How Architectural History Can be Taught in the K-5 Classroom Using Picturebooks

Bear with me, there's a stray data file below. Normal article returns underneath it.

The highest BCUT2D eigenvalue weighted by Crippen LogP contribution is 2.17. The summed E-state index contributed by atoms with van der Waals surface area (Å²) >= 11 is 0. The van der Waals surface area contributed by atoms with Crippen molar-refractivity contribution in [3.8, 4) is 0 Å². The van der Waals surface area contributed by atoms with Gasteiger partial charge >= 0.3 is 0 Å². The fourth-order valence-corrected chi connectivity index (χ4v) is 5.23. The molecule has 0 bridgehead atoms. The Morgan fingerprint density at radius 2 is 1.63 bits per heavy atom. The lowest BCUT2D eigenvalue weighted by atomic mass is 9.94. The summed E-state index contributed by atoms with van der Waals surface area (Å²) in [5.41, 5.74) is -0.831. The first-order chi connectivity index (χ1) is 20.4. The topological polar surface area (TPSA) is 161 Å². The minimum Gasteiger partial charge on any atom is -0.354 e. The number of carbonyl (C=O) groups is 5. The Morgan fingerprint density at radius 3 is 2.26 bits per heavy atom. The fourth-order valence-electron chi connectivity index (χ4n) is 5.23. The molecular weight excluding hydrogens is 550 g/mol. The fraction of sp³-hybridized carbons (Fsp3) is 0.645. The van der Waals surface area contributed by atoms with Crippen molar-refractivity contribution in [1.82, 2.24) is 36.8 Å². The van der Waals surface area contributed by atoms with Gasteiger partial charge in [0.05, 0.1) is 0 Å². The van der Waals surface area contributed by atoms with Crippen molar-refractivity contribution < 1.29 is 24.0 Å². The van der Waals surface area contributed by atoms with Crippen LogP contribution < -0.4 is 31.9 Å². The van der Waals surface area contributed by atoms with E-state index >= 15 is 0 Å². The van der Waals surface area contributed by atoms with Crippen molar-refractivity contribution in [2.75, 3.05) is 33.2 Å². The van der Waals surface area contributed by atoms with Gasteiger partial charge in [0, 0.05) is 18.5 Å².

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Architecture, and architectural history, is not typically a focus of art education in the K-5 classroom. In this study I aim to demonstrate how picturebooks can be used as a tool in the K-5 classroom to teach architectural history. This study was modeled after Sipe’s (2001) article Using Picturebooks to Teach Art History. I analysed eighty-six picturebooks based on a specific criteria, choosing books that have been: (1) published or republished in the past 20 years; (2) have a strong narrative quality in text; (3) allude to architecture and have architecture as part of the integral setting; and (4) are set at a K-5 reading level. I arranged the eighty-six books into four types: (1) Tours; (2) Building Practices/Principles; (3) Stories of Architects: Real, Child, or Animal; and (4) the Architecture of Houses and Homes. Within the Tour type, I found three subtypes called the “City Tour,” the “State/Country Tour,” and the “Cross-Country/World Tour” subtypes. I addressed each type and subtype, discussing themes that appeared. In talking about the themes and subtypes, I also address “what can be taught,” giving specific examples of how these themes and subtypes can be used in the classroom. In these sections I discuss the National Core Arts Standards (Standard, 2014) and the National English Language Arts Standards (“English Language Arts Standards,” 2018) that pertain to the subtypes and themes. Lastly I address representations of Medieval architecture in picturebooks. I address a specific time period within architectural history, and discuss what could be taught in the classroom using picturebooks as a resource. Using twelve picturebooks I looked at representations of churches; castles; other buildings; and building principles, practices, and concepts. In these sections I discuss what can be taught along with any inaccuracies and inconsistencies that appear in the picturebooks when compared to current scholarship on the subject.